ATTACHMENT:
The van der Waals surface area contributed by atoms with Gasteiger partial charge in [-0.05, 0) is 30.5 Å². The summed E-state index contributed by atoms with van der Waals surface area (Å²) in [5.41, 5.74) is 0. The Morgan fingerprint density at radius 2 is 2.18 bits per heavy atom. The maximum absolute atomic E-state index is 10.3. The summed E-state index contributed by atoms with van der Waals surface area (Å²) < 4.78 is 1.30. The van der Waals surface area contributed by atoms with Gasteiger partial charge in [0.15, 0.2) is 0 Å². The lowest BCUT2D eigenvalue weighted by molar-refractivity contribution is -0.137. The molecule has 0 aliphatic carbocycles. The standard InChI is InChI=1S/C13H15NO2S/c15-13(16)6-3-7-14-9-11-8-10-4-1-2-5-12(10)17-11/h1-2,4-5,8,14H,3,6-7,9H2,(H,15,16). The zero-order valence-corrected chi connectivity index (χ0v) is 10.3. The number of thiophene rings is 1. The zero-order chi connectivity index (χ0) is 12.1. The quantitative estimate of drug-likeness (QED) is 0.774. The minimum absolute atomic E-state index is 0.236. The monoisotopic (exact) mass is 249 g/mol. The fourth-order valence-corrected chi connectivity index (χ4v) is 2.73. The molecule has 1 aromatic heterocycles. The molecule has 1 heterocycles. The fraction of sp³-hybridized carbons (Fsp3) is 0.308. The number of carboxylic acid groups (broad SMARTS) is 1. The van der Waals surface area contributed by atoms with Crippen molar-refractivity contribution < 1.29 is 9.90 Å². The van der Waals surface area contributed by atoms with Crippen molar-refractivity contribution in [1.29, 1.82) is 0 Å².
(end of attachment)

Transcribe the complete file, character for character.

The van der Waals surface area contributed by atoms with Gasteiger partial charge in [-0.05, 0) is 30.5 Å². The summed E-state index contributed by atoms with van der Waals surface area (Å²) in [5.41, 5.74) is 0. The Morgan fingerprint density at radius 2 is 2.18 bits per heavy atom. The maximum absolute atomic E-state index is 10.3. The summed E-state index contributed by atoms with van der Waals surface area (Å²) < 4.78 is 1.30. The van der Waals surface area contributed by atoms with Gasteiger partial charge in [0.15, 0.2) is 0 Å². The lowest BCUT2D eigenvalue weighted by molar-refractivity contribution is -0.137. The molecule has 0 aliphatic carbocycles. The standard InChI is InChI=1S/C13H15NO2S/c15-13(16)6-3-7-14-9-11-8-10-4-1-2-5-12(10)17-11/h1-2,4-5,8,14H,3,6-7,9H2,(H,15,16). The zero-order valence-corrected chi connectivity index (χ0v) is 10.3. The number of thiophene rings is 1. The zero-order chi connectivity index (χ0) is 12.1. The quantitative estimate of drug-likeness (QED) is 0.774. The minimum absolute atomic E-state index is 0.236. The monoisotopic (exact) mass is 249 g/mol. The fourth-order valence-corrected chi connectivity index (χ4v) is 2.73. The molecule has 1 aromatic heterocycles. The molecule has 1 heterocycles. The fraction of sp³-hybridized carbons (Fsp3) is 0.308. The number of carboxylic acid groups (broad SMARTS) is 1. The van der Waals surface area contributed by atoms with Crippen molar-refractivity contribution < 1.29 is 9.90 Å². The van der Waals surface area contributed by atoms with Crippen molar-refractivity contribution in [1.29, 1.82) is 0 Å².